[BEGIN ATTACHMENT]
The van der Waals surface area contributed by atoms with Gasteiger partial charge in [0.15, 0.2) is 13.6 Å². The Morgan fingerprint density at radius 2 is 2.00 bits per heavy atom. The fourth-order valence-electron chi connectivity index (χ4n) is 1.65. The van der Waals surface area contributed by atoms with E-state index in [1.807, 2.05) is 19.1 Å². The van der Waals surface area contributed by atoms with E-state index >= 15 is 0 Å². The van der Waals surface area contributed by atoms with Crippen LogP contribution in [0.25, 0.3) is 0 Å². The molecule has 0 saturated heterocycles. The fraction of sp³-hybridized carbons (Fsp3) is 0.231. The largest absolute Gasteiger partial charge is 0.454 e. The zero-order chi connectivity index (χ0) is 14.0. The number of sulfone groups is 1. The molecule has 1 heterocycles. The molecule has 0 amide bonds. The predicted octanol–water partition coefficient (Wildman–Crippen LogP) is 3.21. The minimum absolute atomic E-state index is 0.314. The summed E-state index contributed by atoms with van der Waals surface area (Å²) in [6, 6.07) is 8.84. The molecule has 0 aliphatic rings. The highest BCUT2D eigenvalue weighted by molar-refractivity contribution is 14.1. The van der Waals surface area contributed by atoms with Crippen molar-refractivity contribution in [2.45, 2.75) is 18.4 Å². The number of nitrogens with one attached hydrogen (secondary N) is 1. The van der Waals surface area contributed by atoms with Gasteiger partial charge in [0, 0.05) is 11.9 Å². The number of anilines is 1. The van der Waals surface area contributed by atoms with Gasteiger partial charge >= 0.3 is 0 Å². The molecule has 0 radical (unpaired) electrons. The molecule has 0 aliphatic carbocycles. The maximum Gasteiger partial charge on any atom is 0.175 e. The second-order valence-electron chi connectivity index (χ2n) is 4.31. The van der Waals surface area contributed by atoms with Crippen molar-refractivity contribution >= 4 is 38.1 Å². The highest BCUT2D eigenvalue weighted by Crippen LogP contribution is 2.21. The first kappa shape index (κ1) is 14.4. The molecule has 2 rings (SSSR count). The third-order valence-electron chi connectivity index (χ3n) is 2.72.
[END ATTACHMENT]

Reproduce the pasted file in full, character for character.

The van der Waals surface area contributed by atoms with Gasteiger partial charge in [0.15, 0.2) is 13.6 Å². The Morgan fingerprint density at radius 2 is 2.00 bits per heavy atom. The fourth-order valence-electron chi connectivity index (χ4n) is 1.65. The van der Waals surface area contributed by atoms with E-state index in [1.807, 2.05) is 19.1 Å². The van der Waals surface area contributed by atoms with E-state index >= 15 is 0 Å². The van der Waals surface area contributed by atoms with Crippen LogP contribution in [0.25, 0.3) is 0 Å². The molecule has 0 saturated heterocycles. The fraction of sp³-hybridized carbons (Fsp3) is 0.231. The largest absolute Gasteiger partial charge is 0.454 e. The zero-order chi connectivity index (χ0) is 14.0. The number of sulfone groups is 1. The molecule has 1 heterocycles. The molecule has 0 amide bonds. The predicted octanol–water partition coefficient (Wildman–Crippen LogP) is 3.21. The minimum absolute atomic E-state index is 0.314. The summed E-state index contributed by atoms with van der Waals surface area (Å²) in [6, 6.07) is 8.84. The molecule has 0 aliphatic rings. The highest BCUT2D eigenvalue weighted by molar-refractivity contribution is 14.1. The van der Waals surface area contributed by atoms with Crippen molar-refractivity contribution in [2.45, 2.75) is 18.4 Å². The number of nitrogens with one attached hydrogen (secondary N) is 1. The van der Waals surface area contributed by atoms with Gasteiger partial charge in [0, 0.05) is 11.9 Å². The number of anilines is 1. The van der Waals surface area contributed by atoms with Gasteiger partial charge >= 0.3 is 0 Å². The molecule has 0 radical (unpaired) electrons. The molecule has 0 aliphatic carbocycles. The maximum Gasteiger partial charge on any atom is 0.175 e. The second-order valence-electron chi connectivity index (χ2n) is 4.31. The van der Waals surface area contributed by atoms with Crippen molar-refractivity contribution >= 4 is 38.1 Å². The highest BCUT2D eigenvalue weighted by Crippen LogP contribution is 2.21. The first kappa shape index (κ1) is 14.4. The molecule has 2 rings (SSSR count). The third-order valence-electron chi connectivity index (χ3n) is 2.72.